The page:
Half Wave Rectifier : Complete Guide to HWR

half wave rectifier feature
half wave rectifier feature

Introduction to Half Wave Rectifier:

Half Wave Rectifier, Rectifier is a most fundamental and commonly used electronic circuit.  Most of our electronic appliances consume D.C (Direct Current) power. Transmission of D.C over a long distance is very lossy. Moreover, DC Power can’t be stepped up or down as easily as AC.

To step up or step down AC, we can use transformers step-up or step-down which are freely designed and available. But same process can’t be used for DC. And generation of AC is more convenient. So globally most countries generate and transmit AC Power.

The property of AC is the polarity or direction of current changes every half cycle. The rapid changes in direction of current make AC not usable for digital appliances like smartphones, computers, and many such appliances.

In order to overcome this, we use a rectifier. In applications where DC Power is required while available power is AC in nature,we convert power using a Rectifier. Rectifier converts AC  power to DC power. There are various type of Rectifiers based on their nature of operation, efficiency and components used.

Half Wave Rectifier (HWR) is one of most basic and primitive design. Its design is pretty simple but output power is not efficient. Power delivered at load is almost half of input power, that makes it undesirable for commercial use.

Circuit Diagram of Half Wave Rectifier:


half wave rectifier
half wave rectifier

Above figure shows circuit diagram for half wave rectifier, as seen it is very simple and uses very few components.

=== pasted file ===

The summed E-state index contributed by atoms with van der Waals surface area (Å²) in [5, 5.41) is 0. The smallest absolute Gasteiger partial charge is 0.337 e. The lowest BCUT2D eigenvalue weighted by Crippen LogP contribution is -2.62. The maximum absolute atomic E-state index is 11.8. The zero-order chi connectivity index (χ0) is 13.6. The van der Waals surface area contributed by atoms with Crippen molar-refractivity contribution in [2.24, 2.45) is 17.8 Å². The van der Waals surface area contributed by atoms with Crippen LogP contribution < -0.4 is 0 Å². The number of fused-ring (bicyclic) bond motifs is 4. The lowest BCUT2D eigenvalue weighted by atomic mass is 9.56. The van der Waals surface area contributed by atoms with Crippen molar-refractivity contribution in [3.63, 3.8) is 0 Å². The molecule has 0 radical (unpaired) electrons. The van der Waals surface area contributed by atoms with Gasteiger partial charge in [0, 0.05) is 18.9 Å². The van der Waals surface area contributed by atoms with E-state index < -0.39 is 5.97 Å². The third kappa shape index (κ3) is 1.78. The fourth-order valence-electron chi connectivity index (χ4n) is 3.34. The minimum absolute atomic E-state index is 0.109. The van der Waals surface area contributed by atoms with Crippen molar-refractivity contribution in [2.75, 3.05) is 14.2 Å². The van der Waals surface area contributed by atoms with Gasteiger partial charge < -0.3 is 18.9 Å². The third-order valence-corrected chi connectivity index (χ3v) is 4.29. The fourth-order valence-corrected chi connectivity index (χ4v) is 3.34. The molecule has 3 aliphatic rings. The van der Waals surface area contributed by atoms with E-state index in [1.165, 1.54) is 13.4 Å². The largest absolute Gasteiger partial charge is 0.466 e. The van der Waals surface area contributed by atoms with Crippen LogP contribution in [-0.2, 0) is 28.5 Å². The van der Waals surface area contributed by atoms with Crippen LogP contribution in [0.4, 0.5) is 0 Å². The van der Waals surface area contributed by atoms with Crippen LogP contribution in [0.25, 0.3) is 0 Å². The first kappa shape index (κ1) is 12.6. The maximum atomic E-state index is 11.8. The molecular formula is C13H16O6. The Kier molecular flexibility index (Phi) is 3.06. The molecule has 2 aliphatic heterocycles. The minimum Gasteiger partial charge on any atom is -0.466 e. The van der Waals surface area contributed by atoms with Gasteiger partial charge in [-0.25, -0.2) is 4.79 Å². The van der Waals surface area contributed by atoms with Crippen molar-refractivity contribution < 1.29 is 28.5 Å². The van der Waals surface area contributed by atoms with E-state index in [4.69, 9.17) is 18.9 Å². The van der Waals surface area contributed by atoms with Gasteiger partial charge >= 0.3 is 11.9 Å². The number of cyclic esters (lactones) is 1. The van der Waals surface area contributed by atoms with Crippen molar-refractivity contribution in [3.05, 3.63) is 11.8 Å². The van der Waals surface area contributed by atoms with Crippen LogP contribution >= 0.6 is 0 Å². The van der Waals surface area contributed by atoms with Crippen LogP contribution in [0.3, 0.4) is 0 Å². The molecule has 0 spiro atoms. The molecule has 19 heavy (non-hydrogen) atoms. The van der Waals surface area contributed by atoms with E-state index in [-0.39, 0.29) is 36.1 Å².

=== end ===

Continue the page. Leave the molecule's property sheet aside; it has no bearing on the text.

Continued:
Step-Down Transformer is used in initial stage which steps-down or lowers input voltage to a desirable value. For example, consider a smartphone charger requires to deliver 5 V at output while power lines deliver 220/230 V AC.  Output Voltage required is quite low as compared to AC mains so it should be lowered to desired range. Lowering the voltage decreases size of circuit, reduces size of components and makes device more safe for use.

The output of Step Down Transformer is fed to a diode. As all of us know diode’s operation is quite similar to operation of a switch. That it acts as a closed switched in forward bias and as a open switch in reverse bias. To attain forward bias, the voltage at Anode should be greater than the voltage or potential at cathode of diode. Similarly complete opposite conditions form reverse bias.

 Operation of Half Wave Rectifier:

As from circuit its easy to understand operation of circuit. AC voltage consists of two half-cycles which together for a cycle. So if we evaluate the above circuit the conditions required to get the diode in forward bias will be achieved only in one of the two half cycles. Depending upon position of diode it will either conduct in positive half cycle or in negative half cycle. If the diode is placed as shown in above figure it will conduct in positive half cycle. If it is connected on lower wire/path it will conduct in negative half cycle.

half wave rectifier output
half wave rectifier output

Thus in which ever pattern diode is connected, it will only conduct in one half cycle, leading loss of half of the total power. That makes this circuit unfit for commercial use. To improve the design we can transform it using few components. And the modified circuit, Full Wave Rectifier can conduct in both half cycles. Thus making efficient use of power.

Also See:

Rectifiers: In a Nutshell








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